Green Nevada

I have briefly sung the praises of my home state of Nevada for being the second largest geothermal energy producing powerhouse in the United States. However, there is a good deal more renewable energy in Nevada than just its geothermal capacity. It should be noted that Nevada is the 32nd most populous state in the country, and over 80% of the state’s land is currently managed by the federal government. I see this as an opportunity to utilize sparsely populated areas to capture solar and wind energy across the state, thus bolstering both the state’s economy and its energy independence. In 2019, 85% of the energy consumed in Nevada was generated in a different state.

Primarily driven by solar, geothermal, and hydroelectric 28% of the energy produced in Nevada is renewable. If energy production in the state were to increase, this production composition would be far superior to the national figure of 11% renewable energy production. Another surprising figure about Nevada’s grid is that its third largest power plant by capacity is actually a renewable energy plant. This power plant is the Hoover Dam, with a capacity to produce 2,080 megawatts of energy. The largest geothermal power plant in Nevada is Steamboat Hills, who’s capacity pales in comparison to Hoover Dam at 84 megawatts. I will note however, that every megawatt of renewable energy is a contribution to a carbon free future.

Nevada is also the home for innovations in the sphere of renewables. In May of 2020, the Trump administration approved the construction of what will be the largest solar farm in the United States to be located just 30 miles outside of Las Vegas. This farm will have a capacity of 440 megawatts in its first, 11 square mile phase, and an additional 250 megawatts of capacity will be added during phase two. The projected generational capacity will be able to generate sufficient electricity to power 260,000 households. The energy generated here will also offset about 382 metric tons of carbon from being released into our atmosphere. However, like with the environmental draw backs of dams, this solar project also has consequences on the environment. Critics of this project indicate that this will severely and adversely affect the habitat of the desert tortoise, which is native to the area and already vulnerable.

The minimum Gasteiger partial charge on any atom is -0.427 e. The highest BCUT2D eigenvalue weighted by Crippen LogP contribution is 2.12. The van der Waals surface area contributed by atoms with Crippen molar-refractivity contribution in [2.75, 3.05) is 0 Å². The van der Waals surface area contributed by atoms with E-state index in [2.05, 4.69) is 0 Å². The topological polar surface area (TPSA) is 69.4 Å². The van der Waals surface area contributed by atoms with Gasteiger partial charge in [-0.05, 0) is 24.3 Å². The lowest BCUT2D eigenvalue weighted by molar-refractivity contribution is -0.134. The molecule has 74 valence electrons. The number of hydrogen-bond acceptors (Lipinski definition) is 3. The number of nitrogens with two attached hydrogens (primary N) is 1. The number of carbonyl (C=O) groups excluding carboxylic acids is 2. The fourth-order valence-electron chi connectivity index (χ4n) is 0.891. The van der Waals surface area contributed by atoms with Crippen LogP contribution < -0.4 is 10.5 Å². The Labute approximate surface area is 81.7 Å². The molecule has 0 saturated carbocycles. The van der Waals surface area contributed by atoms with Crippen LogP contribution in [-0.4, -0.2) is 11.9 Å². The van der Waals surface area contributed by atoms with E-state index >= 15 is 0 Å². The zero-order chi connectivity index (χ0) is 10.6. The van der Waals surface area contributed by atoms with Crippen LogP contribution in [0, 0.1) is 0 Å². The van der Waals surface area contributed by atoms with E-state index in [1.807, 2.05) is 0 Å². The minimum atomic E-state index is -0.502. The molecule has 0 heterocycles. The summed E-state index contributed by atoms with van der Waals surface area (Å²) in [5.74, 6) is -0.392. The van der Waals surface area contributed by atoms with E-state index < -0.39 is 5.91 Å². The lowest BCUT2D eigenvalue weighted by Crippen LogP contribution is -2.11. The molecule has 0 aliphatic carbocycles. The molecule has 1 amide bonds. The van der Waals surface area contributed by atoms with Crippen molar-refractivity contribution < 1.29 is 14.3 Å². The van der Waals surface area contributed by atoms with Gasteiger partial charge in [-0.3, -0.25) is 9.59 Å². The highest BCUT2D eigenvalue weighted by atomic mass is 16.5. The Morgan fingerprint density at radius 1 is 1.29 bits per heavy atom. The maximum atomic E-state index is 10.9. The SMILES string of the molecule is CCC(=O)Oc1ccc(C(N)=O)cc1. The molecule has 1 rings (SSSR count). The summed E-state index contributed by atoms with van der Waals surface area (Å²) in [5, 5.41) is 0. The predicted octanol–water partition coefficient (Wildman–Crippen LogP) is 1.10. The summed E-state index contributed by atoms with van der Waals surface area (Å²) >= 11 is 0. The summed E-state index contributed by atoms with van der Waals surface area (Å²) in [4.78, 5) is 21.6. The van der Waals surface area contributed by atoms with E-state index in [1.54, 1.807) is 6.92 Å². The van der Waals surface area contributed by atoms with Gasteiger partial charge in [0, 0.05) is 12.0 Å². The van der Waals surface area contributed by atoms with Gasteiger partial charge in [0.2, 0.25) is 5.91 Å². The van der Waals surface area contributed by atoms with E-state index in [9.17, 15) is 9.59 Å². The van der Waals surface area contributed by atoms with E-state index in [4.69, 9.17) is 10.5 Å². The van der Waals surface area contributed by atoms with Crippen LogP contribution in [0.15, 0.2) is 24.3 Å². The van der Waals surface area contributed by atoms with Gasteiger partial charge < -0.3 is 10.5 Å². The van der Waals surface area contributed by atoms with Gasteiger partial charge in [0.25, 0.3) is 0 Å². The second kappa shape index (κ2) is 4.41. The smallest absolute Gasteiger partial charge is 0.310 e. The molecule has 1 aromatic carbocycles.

Desert Tortoise, Photo credit: United States Geological Survey

Innovation in Nevada is not limited to its southern deserts. While southern Nevada can boast the largest solar farm in the U.S. (in the near future), northern Nevada already has something truly unique and groundbreaking. Located outside of Fallon is the world’s only triple hybrid renewable power plant. Enel Green Stillwater Plant combines geothermal energy with solar panels which produce solar energy the way described in my post here. The third part of this one-of-a-kind puzzle is the addition of solar thermal power. Solar thermal power is similar to binary cycle geothermal plant, using a working fluid heated by the thermal energy from the sun to create steam from water and rotate a turbine.

If there are any renewable developments in Nevada that you are excited about, leave a comment below!

2 thoughts on “Green Nevada

  1. Great post! The Stillwater Plant example is an interesting one. Geothermal is a relatively high risk investment because you cannot find out if there is a resource until millions of dollars are spent drilling wells. In Stillwater’s case, the geothermal resource was smaller than initially expected. Instead of trashing the project or going bankrupt, they added solar panels as a part of the PPA in order to be successful. It’s a great example of two different renewable energy sources working together. Thanks for posting!


  2. Pingback: The Dark Side of Solar – Bolanowski Energy Blitz

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